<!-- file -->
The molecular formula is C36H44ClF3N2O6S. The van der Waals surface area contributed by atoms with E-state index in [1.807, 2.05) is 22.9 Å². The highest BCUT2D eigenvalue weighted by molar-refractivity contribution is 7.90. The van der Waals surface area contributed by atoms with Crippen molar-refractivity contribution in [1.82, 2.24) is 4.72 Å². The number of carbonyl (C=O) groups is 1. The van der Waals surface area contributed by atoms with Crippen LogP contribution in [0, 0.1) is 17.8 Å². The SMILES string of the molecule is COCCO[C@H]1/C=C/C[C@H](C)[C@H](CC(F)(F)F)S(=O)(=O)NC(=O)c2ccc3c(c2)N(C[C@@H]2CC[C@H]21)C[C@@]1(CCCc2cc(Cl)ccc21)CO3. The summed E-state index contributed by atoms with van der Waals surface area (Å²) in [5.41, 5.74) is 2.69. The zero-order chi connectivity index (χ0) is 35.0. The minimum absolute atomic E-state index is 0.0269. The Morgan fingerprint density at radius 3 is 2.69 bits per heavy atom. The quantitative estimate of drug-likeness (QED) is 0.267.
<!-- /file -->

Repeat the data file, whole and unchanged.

The molecular formula is C36H44ClF3N2O6S. The van der Waals surface area contributed by atoms with E-state index in [1.807, 2.05) is 22.9 Å². The highest BCUT2D eigenvalue weighted by molar-refractivity contribution is 7.90. The van der Waals surface area contributed by atoms with Crippen molar-refractivity contribution in [1.82, 2.24) is 4.72 Å². The number of carbonyl (C=O) groups is 1. The van der Waals surface area contributed by atoms with Crippen LogP contribution in [0, 0.1) is 17.8 Å². The SMILES string of the molecule is COCCO[C@H]1/C=C/C[C@H](C)[C@H](CC(F)(F)F)S(=O)(=O)NC(=O)c2ccc3c(c2)N(C[C@@H]2CC[C@H]21)C[C@@]1(CCCc2cc(Cl)ccc21)CO3. The summed E-state index contributed by atoms with van der Waals surface area (Å²) in [5.41, 5.74) is 2.69. The zero-order chi connectivity index (χ0) is 35.0. The minimum absolute atomic E-state index is 0.0269. The Morgan fingerprint density at radius 3 is 2.69 bits per heavy atom. The quantitative estimate of drug-likeness (QED) is 0.267.